Colombia, rebels sign revised peace accord
Deal will be sent to lawmakers without a public vote
BOGOTA, Colombia — Colombian President Juan Manuel Santos signed a revised peace agreement with the country’s largest rebel movement Thursday, making a second attempt within months to end a half-century of hostilities.
Santos and Rodrigo Londono, leader of the Revolutionary Armed Forces of Colombia, signed the 310page accord at Bogota’s historic Colon Theater — nearly two months after the original deal was rejected in a referendum.
After signing with a pen crafted from the shell of an assault rifle bullet, they clasped hands to shouts of “Yes we could!”
Thursday’s hastily organized ceremony was far more modest and somber than the one in September, in the colonial city of Cartagena, where the two men signed an accord in front of an audience of foreign leaders and United Nations Secretary-General Ban Ki-Moon, all of whom were dressed in white to symbolize peace.
Santos looked and sounded tired after a two-month political roller coaster that saw him rise from the humiliating defeat to win this year’s Nobel Peace Prize.
This time the deal will be sent to Congress without a public referendum.
He tried to inject a dose of optimism about the hobbled accord whose outlook for implementation is shrouded in uncertainty.
“In 150 days — only 150 days — all of the FARC’s weapons will be in the hands of the United Nations,” he said during the only part of his speech that drew applause from the audience of a few hundred local politicians and officials.
Londono used his address to call for a transitional government to ensure the accord is effectively implemented, a suggestion denounced by the opposition as a veiled attempt to extend Santos’ tenure past elections in 2018, when he’ll be constitutionally banned from competing.
The rebel leader also congratulated Donald Trump on his victory and called on the presidentelect to continue strong U.S. support for Colombia on its path to peace.
“Our only weapons as Colombians should be our words,” said Londono, better known by his alias Timochenko, in a 15-minute speech. “We are putting a definitive end to war to confront in a civilized manner our contradictions.”
The deal introduces some 50 changes intended to assuage critics led by former President Alvaro Uribe. They range from a prohibition on foreign magistrates judging crimes by the FARC or government to a commitment from the insurgents to forfeit assets, some amassed through drug trafficking, to help compensate victims.
But the FARC wouldn’t go along with the opposition’s strongest demands — jail sentences for rebel leaders who committed atrocities and stricter limits on their future participation in politics.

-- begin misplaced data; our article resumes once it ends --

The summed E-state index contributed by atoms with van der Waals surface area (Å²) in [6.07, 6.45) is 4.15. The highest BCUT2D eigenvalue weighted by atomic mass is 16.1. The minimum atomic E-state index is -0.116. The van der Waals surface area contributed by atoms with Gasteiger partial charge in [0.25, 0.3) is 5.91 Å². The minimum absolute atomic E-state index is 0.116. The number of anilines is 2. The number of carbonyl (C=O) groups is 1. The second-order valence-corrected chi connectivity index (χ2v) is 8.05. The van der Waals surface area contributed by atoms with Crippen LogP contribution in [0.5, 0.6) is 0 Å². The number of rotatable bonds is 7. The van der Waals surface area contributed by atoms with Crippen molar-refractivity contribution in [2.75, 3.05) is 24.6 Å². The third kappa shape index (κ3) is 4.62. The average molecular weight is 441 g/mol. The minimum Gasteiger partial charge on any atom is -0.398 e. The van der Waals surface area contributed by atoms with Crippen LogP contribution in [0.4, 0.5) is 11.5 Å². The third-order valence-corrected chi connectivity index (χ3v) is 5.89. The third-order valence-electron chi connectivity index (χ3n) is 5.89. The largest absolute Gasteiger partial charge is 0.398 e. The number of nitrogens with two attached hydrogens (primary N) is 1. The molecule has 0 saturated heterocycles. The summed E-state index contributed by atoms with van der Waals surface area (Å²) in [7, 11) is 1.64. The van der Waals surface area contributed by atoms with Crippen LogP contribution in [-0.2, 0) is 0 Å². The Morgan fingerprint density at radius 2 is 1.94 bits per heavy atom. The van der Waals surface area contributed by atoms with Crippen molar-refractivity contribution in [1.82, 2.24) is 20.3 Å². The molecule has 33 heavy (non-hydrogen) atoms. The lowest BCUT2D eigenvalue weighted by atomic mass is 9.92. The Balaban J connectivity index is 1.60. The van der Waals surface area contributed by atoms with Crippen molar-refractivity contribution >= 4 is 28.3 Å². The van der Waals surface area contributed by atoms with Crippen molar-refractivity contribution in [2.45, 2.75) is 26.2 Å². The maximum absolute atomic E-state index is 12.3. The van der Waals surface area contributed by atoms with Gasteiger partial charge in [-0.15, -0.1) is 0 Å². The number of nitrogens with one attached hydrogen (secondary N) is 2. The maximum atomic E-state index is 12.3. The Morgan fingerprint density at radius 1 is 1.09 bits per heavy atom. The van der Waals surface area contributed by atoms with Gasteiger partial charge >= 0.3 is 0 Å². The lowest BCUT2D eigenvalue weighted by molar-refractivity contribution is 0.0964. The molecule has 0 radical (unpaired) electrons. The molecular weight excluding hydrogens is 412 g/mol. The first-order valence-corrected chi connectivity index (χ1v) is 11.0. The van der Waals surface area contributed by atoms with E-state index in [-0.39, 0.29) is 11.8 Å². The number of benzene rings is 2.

Members of Uribe’s political party are threatening protests against what they consider a “blow to democracy.”
They also are demanding another referendum. Short- ly after Thursday’s ceremony, Santos delivered the accord to congress, where a solid pro-peace majority is expected to ratify it as early as next week.
“I ask public opinion to reflect on what this means for the future of the country,” Uribe said on the Senate floor Thursday, drawing attention to the fact that FARC leaders will be allowed to fill specially-reserved seats in congress before completing any sentences handed down by special peace tribunals.
The lack of broad support for the accord will make the already-steep challenge of implementing it even tougher.
Colombians loathe the FARC for crimes such as kidnappings and drug trafficking.
Ensuring that the 8,000plus fighters don’t wind up joining criminal gangs rampant throughout the country, or the much-smaller National Liberation Army, will also test the state’s ability to make its presence felt in traditionally neglected rural areas at a time of financial stress triggered by low oil prices.
There’s also a risk that peace could trigger more bloodshed, as it did after a previous peace process with the FARC in the 1980s when thousands of former guerrillas, labor activists and communist militants were gunned down by rightwing militias, sometimes in collaboration with state agents.
There have been 70 murders this year, according to Bogota-based We Are Defenders, more than in all of 2014 and 2015.
Once signed, Santos will introduce the accord to congress, where a solid majority in support of peace is expected to ratify it as early as next week.